Ancient Grains We Should Be Using

Do you know about faro? These are ancient grains that have been around for thousands of years. Delicious and healthy, they’re packed with fiber, protein, vitamins (B vitamins especially), minerals (magnesium and zinc) and antioxidants. Also, they help regulate blood glucose levels and are linked to improved insulin sensitivity.

Faro also referred to as “heirloom grain,” is a collective label that in Italian means “ancient wheat grain.” These grains originated in Mesopotamia. This term describes three different grains: Einkorn, Emmer and Spelt. These grains are appreciated for their nutty flavor and unique, chewy texture. We should be using them more.

The faro most commonly found in the US and Europe is emmer. It’s sold dry and is usually used as a cooked cereal. Before it’s cooked it looks like wheat berries, but when cooked it looks similar to barley. It’s a small, light-brown grain with a noticeable outer layer of bran.

Emmer is a much healthier alternative to rice, quinoa, buckwheat and barley and can be eaten alone or as an ingredient in stews, salads, risottos, casseroles and soups. It’s also yummy when mixed with fruit and cream and eaten as you would granola or muesli.

And all three grains (emmer, einkorn and spelt), are great sources of polyphenols, carotenoids and selenium. These protect against cancer, heart disease, diabetes, osteoporosis and neurodegenerative diseases.

Faro is also a great source of protein. One-fourth cup (47 grams) contains six grams of protein. This is similar to quinoa but higher than brown rice and whole grain wheat. When combined with other plant-based foods like legumes, faro offers a complete protein source. This means it provides an adequate amount of the essential amino acids important for human health (good news for anyone looking for plant-based, high-protein food sources).

And here’s more good news: Due to the high fiber and protein content, faro is a weight-loss friendly food. It reduces appetite and maintains satiety longer. Because of its low glycemic index (meaning that it’s digested more slowly), it causes a slower rise in blood sugar and steady energy release throughout the day. This means no sharp dips in blood sugar and the resulting cravings related to unstable blood sugar.

While Einkorn can be difficult to find, emmer and spelt are often in health and whole foods stores, and more and more large supermarket chains are beginning to stock these grains. They come in different bran grades — long, medium or cracked. For the most nutrition, choose long or medium grades.

When substituting faro for rice, barley, oats or quinoa, you might want to crack it in a coffee grinder or blender to speed up cooking time. I like to soak my emmer and spelt berries overnight and then take a day to sprout them. Sprouting adds nutrients and makes any grain easier to digest. Then I store them in airtight containers in the refrigerator.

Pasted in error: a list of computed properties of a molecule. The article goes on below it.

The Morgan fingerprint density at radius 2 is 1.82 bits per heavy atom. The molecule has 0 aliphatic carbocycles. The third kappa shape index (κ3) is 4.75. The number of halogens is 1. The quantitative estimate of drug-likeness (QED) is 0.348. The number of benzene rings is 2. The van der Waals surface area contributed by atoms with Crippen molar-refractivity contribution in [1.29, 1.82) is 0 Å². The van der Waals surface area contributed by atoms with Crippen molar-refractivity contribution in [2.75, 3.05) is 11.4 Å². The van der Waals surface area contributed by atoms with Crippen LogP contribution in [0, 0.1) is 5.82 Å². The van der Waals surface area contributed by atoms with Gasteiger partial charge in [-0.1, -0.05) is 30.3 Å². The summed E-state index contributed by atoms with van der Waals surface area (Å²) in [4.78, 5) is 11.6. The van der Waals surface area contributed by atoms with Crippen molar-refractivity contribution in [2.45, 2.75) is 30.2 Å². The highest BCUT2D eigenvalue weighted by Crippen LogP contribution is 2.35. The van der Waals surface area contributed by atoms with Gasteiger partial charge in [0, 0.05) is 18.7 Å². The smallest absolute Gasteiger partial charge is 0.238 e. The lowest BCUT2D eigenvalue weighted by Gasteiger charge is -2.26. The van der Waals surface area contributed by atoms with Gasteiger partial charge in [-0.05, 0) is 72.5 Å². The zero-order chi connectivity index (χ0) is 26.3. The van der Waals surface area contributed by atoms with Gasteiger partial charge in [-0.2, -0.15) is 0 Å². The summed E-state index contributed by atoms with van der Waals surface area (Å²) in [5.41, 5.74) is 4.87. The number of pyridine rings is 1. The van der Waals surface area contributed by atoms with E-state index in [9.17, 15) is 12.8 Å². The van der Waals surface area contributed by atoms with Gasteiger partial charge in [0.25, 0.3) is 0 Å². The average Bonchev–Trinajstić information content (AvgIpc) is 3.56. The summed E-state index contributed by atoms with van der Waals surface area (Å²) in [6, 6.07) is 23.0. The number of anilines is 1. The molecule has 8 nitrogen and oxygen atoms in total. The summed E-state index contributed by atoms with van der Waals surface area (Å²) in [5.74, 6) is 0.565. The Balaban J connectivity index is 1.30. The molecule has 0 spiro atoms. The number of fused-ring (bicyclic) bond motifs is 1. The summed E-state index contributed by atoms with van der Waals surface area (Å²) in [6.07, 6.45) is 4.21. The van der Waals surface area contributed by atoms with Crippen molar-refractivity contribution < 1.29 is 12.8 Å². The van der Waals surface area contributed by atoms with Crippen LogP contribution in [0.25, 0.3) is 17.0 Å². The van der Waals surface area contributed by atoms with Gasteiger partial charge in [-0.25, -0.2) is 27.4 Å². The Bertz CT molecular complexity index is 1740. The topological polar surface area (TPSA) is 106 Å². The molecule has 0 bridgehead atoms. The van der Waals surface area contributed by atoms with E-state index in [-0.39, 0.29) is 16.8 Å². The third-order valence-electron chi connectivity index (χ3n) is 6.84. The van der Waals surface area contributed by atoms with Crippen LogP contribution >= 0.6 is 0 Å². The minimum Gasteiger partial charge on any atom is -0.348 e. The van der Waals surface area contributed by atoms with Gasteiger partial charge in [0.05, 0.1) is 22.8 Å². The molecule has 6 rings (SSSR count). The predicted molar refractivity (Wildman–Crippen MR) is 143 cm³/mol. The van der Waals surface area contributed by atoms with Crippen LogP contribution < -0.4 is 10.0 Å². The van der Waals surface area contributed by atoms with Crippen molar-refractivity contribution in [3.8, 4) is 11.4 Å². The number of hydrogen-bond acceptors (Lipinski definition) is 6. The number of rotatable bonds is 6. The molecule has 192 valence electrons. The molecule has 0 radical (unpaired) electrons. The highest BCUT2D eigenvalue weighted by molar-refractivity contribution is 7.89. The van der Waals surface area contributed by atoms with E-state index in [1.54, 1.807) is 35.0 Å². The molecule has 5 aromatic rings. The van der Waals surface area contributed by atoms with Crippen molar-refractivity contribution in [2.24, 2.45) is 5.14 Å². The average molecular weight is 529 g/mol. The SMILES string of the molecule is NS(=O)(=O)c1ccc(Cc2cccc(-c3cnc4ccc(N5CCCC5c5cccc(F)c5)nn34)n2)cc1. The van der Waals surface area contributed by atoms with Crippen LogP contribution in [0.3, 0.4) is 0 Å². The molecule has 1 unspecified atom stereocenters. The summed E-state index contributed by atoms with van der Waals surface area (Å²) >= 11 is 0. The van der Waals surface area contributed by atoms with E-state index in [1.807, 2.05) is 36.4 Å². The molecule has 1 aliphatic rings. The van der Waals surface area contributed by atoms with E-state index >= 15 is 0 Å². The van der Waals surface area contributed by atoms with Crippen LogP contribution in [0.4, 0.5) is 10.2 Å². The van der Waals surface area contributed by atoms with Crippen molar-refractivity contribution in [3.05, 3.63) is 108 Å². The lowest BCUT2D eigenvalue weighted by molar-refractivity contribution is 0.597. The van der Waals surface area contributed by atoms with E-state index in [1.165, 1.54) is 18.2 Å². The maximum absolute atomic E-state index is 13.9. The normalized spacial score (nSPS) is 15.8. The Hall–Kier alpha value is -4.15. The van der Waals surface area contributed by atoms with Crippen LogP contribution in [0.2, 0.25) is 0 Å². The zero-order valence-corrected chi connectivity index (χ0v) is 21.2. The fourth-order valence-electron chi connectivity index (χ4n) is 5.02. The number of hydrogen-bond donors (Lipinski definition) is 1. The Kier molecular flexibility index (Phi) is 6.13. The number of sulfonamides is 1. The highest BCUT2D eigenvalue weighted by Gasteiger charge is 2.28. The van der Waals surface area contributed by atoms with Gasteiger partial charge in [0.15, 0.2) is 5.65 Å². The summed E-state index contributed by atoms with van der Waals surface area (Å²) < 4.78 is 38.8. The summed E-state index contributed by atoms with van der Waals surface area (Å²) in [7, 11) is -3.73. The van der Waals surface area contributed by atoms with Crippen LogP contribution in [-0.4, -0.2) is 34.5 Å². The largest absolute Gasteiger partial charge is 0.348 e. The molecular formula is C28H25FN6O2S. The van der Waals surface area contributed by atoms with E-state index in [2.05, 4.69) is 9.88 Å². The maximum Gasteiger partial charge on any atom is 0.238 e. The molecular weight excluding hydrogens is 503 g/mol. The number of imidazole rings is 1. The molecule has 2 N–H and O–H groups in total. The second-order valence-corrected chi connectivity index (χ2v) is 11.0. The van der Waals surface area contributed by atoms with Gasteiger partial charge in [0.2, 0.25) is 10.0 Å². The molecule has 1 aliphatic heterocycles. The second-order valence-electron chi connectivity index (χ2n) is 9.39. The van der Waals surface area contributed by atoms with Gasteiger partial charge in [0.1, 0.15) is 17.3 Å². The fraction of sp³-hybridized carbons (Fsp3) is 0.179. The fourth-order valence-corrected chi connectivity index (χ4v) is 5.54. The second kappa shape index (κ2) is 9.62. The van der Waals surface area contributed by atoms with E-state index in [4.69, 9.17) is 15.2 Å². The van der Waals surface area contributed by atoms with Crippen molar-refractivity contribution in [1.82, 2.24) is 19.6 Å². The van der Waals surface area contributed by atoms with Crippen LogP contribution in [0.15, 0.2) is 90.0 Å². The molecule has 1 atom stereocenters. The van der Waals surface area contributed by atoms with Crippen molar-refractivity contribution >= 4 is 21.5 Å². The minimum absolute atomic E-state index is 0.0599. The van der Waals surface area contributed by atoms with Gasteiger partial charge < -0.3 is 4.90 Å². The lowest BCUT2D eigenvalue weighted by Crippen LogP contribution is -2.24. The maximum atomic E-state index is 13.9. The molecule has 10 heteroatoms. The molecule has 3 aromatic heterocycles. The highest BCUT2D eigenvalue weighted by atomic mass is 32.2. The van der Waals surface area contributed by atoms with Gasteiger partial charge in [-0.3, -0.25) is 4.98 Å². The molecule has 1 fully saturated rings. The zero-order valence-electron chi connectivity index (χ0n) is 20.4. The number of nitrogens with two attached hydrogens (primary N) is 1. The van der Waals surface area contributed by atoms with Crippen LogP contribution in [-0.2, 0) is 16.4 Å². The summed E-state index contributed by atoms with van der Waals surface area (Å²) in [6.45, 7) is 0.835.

I use them all through the week by adding them to cooked oatmeal, hamburger soup, and chili. But one of our favorite dishes is a casserole-type side dish using fresh mushrooms. Give this a try and see if you don’t find yourself using faro more often.


3 tablespoons extra virgin olive oil

2 cloves garlic, cut in half lengthwise

2/3 cup diced red onions (or shallots)

3 ½ cups sliced Baby Bella (Crimini) mushrooms, stems cut in half lengthwise and caps sliced in 1/2 inch slices

½ teaspoon salt

1/4 cup balsamic vinegar mixed with 1 tablespoon water

1 ½ tablespoons chopped fresh thyme (or use 1 ½ teaspoons dried thyme)

3 cups cooked faro (your choice of grain; cooked barley or brown rice can also be substituted)


1 cup faro

1 3/4 cups water

pinch salt

Have the water heating in a pan or teakettle so it will be boiling when you're ready to add it to the faro.

Add the faro to a dry pan with a tight-fitting lid, and toast over medium-high heat until it starts to look and smell toasted, about 3 minutes. Turn off heat, and then carefully pour in the boiling water (it will boil up and sputter, so be careful.)

Add the salt, then turn heat back on to a low simmer, cover pan, and let cook until the faro is tender, but chewy, about 20 minutes. (Check after about 15 minutes to see if more water is needed.)


Use a large heavy frying pan for the second part of the recipe. Heat oil, then add onion and garlic and sauté until onions start to soften, about 3 minutes. Remove garlic and discard.

Add sliced mushrooms and stems; sprinkle with salt, and sauté over medium high heat until mushrooms have released their liquid and are well browned, about 5 minutes (or longer, depending on your pan.)

Stir in vinegar/water mixture and cook until liquid is mostly evaporated, about 2 minutes. (If using dried thyme, add it with the balsamic vinegar.) Add cooked faro and heat 2-3 minutes, stirring gently. You may need to add a bit of water when you heat the faro. When faro is heated through and moistened, add the fresh thyme (if using), stir, season with additional salt if desired and serve hot.

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    Alice Osborne
    Weekly Newsletter Contributor since 2006
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